Gill and Wendy provided a presentation about the new Framework for September 2019. It stresses that every child deserves the best possible start in life on their 0-19 journey. The slides cover this age range. Ofsted has itself had a 50% budget cut so is having to work differently. So outstanding schools are not being expected and 80,000 providers are on a 4-year cycle.
There will be a formal consultation in the spring of 2019. This will include each individual inspection handbook too.
Ofsted’s focus has been on education via the curriculum and unpicking what is provided for children. They want to see a curriculum that is broad, rich and deep, rather than simply teaching for the test. The focus will move away from performance data and focus on what children are learning and what is being taught. The aim is to provide a more rounded view of the quality of education and the wider development of the child rather than data.
This they have done by looking at:
WHAT-the intentions are behind what providers provide in terms of the EYFS for children from registration onwards. They will question the provision and programmes for children.
HOW- the structure of the curriculum, the reasons why, the time spent, the approaches used, philosophies linked to the curriculum and the COEL by providers.
EVALUATION- what children are expected to know, do etc. Thus, a GLD will include a breadth of experiences and its impact in EY.
Questions would focus on what do you expect children to know, do and understand and
They propose 4 new inspection judgements removing the grade for pupil outcomes but looking at how schools are achieving their results.
There will be greater involvement of classroom teachers.
Moving away from outcomes and the present focus upon the quality of teaching, learning and assessment to overall educational effectiveness leading to a quality of education judgement.
The other 3 judgements will be:
This should make it easier to recognise and reward the good work done by schools in areas of high disadvantage. It should empower schools to put the child first.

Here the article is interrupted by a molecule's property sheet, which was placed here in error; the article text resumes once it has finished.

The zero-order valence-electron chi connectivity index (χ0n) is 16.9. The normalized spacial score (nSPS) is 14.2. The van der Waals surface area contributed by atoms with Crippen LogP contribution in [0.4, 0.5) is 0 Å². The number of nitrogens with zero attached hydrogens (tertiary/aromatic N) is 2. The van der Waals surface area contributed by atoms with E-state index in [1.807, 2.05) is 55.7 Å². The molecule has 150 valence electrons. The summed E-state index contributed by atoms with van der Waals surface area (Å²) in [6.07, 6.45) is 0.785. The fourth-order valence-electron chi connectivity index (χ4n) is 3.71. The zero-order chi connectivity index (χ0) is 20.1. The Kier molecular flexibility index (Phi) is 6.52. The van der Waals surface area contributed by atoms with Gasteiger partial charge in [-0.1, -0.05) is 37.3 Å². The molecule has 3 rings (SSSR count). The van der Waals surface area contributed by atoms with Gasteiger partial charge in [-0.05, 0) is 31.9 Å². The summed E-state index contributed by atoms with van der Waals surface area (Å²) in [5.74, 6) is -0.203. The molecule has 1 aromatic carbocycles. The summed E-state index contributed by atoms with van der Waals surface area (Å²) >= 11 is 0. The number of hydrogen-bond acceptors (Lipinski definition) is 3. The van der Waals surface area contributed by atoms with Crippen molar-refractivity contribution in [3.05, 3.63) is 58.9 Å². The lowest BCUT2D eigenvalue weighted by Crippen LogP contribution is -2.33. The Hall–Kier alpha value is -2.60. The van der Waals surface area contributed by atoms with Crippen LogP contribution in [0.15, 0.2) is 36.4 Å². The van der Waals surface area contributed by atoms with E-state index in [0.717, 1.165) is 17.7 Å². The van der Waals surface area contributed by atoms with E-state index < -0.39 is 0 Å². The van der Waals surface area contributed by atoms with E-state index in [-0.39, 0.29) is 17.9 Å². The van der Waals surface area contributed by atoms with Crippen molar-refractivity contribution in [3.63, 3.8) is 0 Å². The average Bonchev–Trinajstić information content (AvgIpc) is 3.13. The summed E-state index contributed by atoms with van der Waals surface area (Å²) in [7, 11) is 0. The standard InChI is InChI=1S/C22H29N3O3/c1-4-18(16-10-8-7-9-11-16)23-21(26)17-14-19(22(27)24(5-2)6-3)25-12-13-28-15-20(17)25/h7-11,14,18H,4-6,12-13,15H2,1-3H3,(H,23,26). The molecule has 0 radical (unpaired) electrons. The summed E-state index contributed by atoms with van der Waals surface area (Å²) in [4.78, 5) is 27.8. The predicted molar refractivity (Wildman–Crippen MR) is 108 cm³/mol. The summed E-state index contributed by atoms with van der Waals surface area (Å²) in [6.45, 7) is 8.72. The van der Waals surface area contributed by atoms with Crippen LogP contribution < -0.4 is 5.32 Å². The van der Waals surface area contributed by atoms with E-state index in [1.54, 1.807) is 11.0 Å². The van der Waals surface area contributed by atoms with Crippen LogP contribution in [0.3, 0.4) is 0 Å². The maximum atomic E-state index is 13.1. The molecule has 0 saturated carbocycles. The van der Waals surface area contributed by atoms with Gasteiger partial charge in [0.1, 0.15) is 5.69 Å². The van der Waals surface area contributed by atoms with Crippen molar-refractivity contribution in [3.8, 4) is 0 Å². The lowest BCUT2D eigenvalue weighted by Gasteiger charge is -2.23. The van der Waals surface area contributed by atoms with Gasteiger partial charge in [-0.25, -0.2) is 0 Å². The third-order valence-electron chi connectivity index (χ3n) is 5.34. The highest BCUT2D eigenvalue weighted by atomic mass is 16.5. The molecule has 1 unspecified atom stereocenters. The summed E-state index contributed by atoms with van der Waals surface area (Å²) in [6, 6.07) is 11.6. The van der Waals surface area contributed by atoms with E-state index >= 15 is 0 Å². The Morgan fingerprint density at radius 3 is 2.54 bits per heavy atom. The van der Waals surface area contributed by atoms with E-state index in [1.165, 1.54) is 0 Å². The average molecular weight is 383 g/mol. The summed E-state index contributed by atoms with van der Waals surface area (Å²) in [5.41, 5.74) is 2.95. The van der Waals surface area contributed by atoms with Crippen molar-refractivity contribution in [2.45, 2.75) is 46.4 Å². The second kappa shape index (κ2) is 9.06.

Safeguarding will still hold the same weight and focus during inspections.
We also discussed the wording on the slides which focused upon knowledge and skills not mentioning understanding, the dispositions to learn. The slides were focussed on secondary and some primary so the words were contentious in that knowing was seen by Ofsted to include observing, practicing and building new skills in EY. Skills would include the application of knowledge.
“RESILIENCE” -We watched the film about Adverse Childhood Experiences in the USA and its huge impacts upon biology and health including obesity, diabetes etc.
The crucial message being that children need an ALWAYS AVAILABLE ADULT to support them during traumatic times.
Then we discussed 4 questions in small groups about ECF and its future directions:
These will be used to guide future work.
KEYU's input to these questions was as follows:
The first meeting KEYU attended as was on 7 March 2018, and here is Kathryn's report:
Early Childhood Forum Summary of General Meeting for Keeping Early Years Unique.
March 7th, 2018:
Tracy Brabin, MP for Batley and Spen who is the Shadow Minister for Early Years provided a clear, well-informed talk.
She described the National Education Service from cradle to grave which will be launched later this year. It is based upon the principle that people will need to adapt their careers throughout life and the thrill of education is central to learning with no cut off for ongoing curiosity and discovery.
The Early Years with what we now know about brain formation and development is central to the policy. Universal child care and education from birth to age 7 will have high enough funding rates to ensure high quality for all and close the attainment gap via social justice
If a Labour government get in YR will continue to remain as part of the Foundation Stage, Baseline Assessment will not go ahead, ability grouping, downward pressure of assessment generally from such things as IELS (Baby PISA) will also stop. Assessment will be emboldened by teachers. Labour will insist on graduates in all settings to enable quality.
Beatrice Merrick of Early Education gave a brief update on the APPG meeting for Maintained Nursery Schools with the next meeting taking place on April 24th. The numbers attending remain high whilst the numbers of MNS continue to decline.